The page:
People of a Feather: Film Review

Intriguing match of self-aware ethnography and low-key eco doc.

Joel Heath teams with residents of Canada's Belcher Islands to look at the effects of changes in sea ice.

Almost a century ago, Robert J. Flaherty began filming in the Canadian Arctic that would lead to the first feature documentary film, Nanook of the North. Aiming to capture a traditional Inuit way of life that was vanishing quickly, Flaherty presented some staged scenes as real and simplified the storytelling by inventing new names and relationships for his subjects.

Joel Heath takes a more transparent approach in People of a Feather, teaming with the citizens of Sanikiluaq, an Inuit village in Canada's Belcher Islands, and asking them to envision how their ancestors lived a hundred years ago. Pairing those recreations with contemporary scenes of daily life, he returns with a doc offering a novel perspective on environmental changes in the region. The film's tight focus and rejection of sensationalism will limit its commercial prospects, but it will play well on small screens and be welcomed by those curious about life in this increasingly challenging environment.

Heath, an ecologist, studies climate change's effects on sea ice and observes the feeding habits of eider, the ducks whose warm down locals gather for jackets. While global warming is changing the Arctic in general, changes here have a more immediate cause: Nearby hydroelectric dams store fresh water and release it in ways that disrupt the seasons' effect on ice, killing off many eider and making hunting much more dangerous for the Inuit.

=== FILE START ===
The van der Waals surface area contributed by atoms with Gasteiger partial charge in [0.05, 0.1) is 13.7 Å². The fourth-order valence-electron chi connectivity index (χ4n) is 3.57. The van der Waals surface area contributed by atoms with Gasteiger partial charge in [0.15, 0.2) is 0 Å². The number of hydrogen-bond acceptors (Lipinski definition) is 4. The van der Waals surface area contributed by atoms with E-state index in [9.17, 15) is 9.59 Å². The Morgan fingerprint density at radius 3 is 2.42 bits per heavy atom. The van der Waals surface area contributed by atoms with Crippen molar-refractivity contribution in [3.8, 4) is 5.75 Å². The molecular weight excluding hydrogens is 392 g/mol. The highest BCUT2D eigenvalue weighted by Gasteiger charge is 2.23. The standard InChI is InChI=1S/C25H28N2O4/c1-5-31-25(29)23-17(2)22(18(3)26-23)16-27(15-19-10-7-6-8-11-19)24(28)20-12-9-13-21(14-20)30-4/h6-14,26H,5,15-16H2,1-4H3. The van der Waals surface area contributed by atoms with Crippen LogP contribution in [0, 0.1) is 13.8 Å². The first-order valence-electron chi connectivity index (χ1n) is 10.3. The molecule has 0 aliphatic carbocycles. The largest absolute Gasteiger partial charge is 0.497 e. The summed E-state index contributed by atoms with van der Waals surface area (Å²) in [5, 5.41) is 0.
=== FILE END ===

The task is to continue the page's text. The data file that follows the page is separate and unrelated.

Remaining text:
Heath explains these difficulties gradually, after spending time in his neighbors' homes and garages to see how they live. He watches as they break from routine to build wooden dogsleds and other traditional implements for use in the film's recreated past -- where they trade modern parkas for feathered coats, hunt with ropes and stones, and play simple music in a freshly built igloo.

There's nothing idealized about these scenes, and while they obviously demonstrate a changing way of life, they do so in an unsentimental way. (As we cut between shots of a dog-pulled sled and a somewhat more efficient snowmobile ride, there's little doubt the latter is preferable.) Still, one can't help but worry that even what appear to be positive steps for the environment -- isn't hydroelectric power one of the great alternatives to fossil fuels? -- may wind up altering the planet in large, troublesome ways.

Production Company: International Polar Year Canada

Director-Director of photography-Producer: Joel Heath

Music: Tanya Tagaq, Cris Derksen, Curtis Andrews

Editor: Evan Warner, Jocelyne Chaput

No rating, 92 minutes